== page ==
Refer to: Klutch M: Hospices for terminally ill patients-The California experience. (Information). West J Med 129: 82-84, Jul 1978
Hospices for Terminally Ill Patients The California Experience MURRAY KLUTCH, San Francisco IN AUGUST 1977, following its study of the philosophy and objectives of the hospice movement, the California Medical Association (CMA) Committee on Evolving Trends in Society Affecting Life made four recommendations to the governing council of the statewide medical organization: * That the California Medical Association recognizes that, under appropriate medical supervision, the activities and efforts of qualified hospice programs constitute an appropriate role in the care of terminally ill patients. * That the appropriate CMA committee (for example, Medical Staff Survey) ... develop guidelines and criteria for the accreditation of hospice programs. * That health insurance mechanisms be encouraged to incorporate provisions for hospice care in such accredited programs. * That the [CMA'S] Commission on Communications proceed with its informational program regarding hospices to the public, the profession and the health insurance industry. The hospice concept and development that had attracted the attention of the committee had also been the subject of a resolution introduced at the spring meeting of the CMA House of Delegates. The resolution which requested "CMA to give its endorsement and approval of the ideals of hospice programs and their development by qualified individuals and organizations ... and publicize the hospice concept.. ." happily coincided with the committee's exploration. Faced with what appeared to be an innovative and potentially fast-growing development that Mr. Klutch is Staff Coordinator, CMA Committee on Evolving Trends in Society Affecting Life. Reprint requests to: Murray Klutch, CMA Committee on Evolving Trends in Society Affecting Life, 731 Market Street, San Francisco, CA 94103.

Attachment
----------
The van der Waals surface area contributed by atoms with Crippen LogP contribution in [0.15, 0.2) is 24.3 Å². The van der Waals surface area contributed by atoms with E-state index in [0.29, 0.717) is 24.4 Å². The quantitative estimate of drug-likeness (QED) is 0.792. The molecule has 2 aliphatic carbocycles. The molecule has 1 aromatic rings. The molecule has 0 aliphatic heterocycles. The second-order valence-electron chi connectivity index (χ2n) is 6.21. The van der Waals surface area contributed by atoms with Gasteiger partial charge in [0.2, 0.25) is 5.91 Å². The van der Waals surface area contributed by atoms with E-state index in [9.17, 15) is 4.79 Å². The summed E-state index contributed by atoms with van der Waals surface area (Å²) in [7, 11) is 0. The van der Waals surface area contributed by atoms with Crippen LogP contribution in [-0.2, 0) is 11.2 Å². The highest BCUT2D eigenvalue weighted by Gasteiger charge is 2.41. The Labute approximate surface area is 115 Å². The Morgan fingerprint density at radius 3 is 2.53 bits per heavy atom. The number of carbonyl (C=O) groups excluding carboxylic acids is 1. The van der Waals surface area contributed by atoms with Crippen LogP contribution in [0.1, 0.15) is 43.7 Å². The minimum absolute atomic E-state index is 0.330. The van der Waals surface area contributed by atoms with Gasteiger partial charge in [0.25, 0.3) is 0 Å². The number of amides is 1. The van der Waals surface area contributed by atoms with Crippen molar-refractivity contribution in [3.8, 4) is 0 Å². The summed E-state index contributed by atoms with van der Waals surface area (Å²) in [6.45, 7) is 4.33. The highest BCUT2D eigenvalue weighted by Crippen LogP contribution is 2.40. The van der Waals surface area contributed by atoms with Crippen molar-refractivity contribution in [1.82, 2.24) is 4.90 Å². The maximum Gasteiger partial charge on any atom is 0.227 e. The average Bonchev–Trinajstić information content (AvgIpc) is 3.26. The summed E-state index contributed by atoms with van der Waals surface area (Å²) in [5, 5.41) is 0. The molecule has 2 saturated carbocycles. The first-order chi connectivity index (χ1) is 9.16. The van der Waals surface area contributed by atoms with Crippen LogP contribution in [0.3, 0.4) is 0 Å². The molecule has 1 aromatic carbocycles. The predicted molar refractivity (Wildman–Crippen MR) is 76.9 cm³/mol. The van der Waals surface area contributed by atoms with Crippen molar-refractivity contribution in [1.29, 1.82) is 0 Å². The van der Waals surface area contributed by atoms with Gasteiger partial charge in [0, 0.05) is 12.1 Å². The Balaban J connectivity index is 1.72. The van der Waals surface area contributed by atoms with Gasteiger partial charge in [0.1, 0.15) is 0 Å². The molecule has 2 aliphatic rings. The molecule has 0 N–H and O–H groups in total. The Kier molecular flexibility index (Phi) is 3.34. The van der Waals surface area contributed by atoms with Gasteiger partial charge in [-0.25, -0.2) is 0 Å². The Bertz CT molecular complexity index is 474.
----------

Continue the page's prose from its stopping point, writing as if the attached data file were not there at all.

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reflected a humanistic approach to the care of terminally ill patients, the committee had no difficulty in convincing the governing body of the California Medical Association that the hospice concept represented not only a new level of care, but that it also had significant potential for containing the cost of care for a category of patients who were consuming an ever-increasing proporion of medical costs. For the first time in many years an opportunity presented itself in which social, medical and economic issues could be joined; in which patients' families, as well as agencies, organizations and individual persons in each community could combine forces to assist in supporting a group of patients who formerly had lacked the total support they required. The committee's recommendation for the development of criteria and guidelines for the accreditation of hospice programs had as its background the activity of CMA'S Medical Staff Survey which has a major responsibility for the accreditation of hospitals in California and whose activity has been recognized by state and federal agencies for some years. Pending the development of such criteria for hospices, a survey was conducted to identify existing operational hospice programs and those that were in the planning and organizational stages within the state of California. With the assistance of several people active on different levels of hospice organization, approximately 35 persons and organizations were initially identified with hospice programs in different parts of the state. Although there was some evidence that a number of hospitals, home health service programs, visiting nurse associations, hospital oncology and thanatology units, and community organizations had begun to offer various types of counseling services and bereavement care, the survey's concern lay primarily in identifying those programs that offered the major ingredients of hospice care: that is, those programs that identified themselves as hospices and included pain control, symptom control, emotional support, family support, and spiritual and bereavement counseling. (Organizations that serve somewhat the same function as hospices, but do not designate themselves as such, are not included in this survey.) The use of a mail questionnaire in late February resulted in responses from 16 operational hospice programs in 11 California counties (Table 1); most of them state that their programs encompass the six basic services. Several of them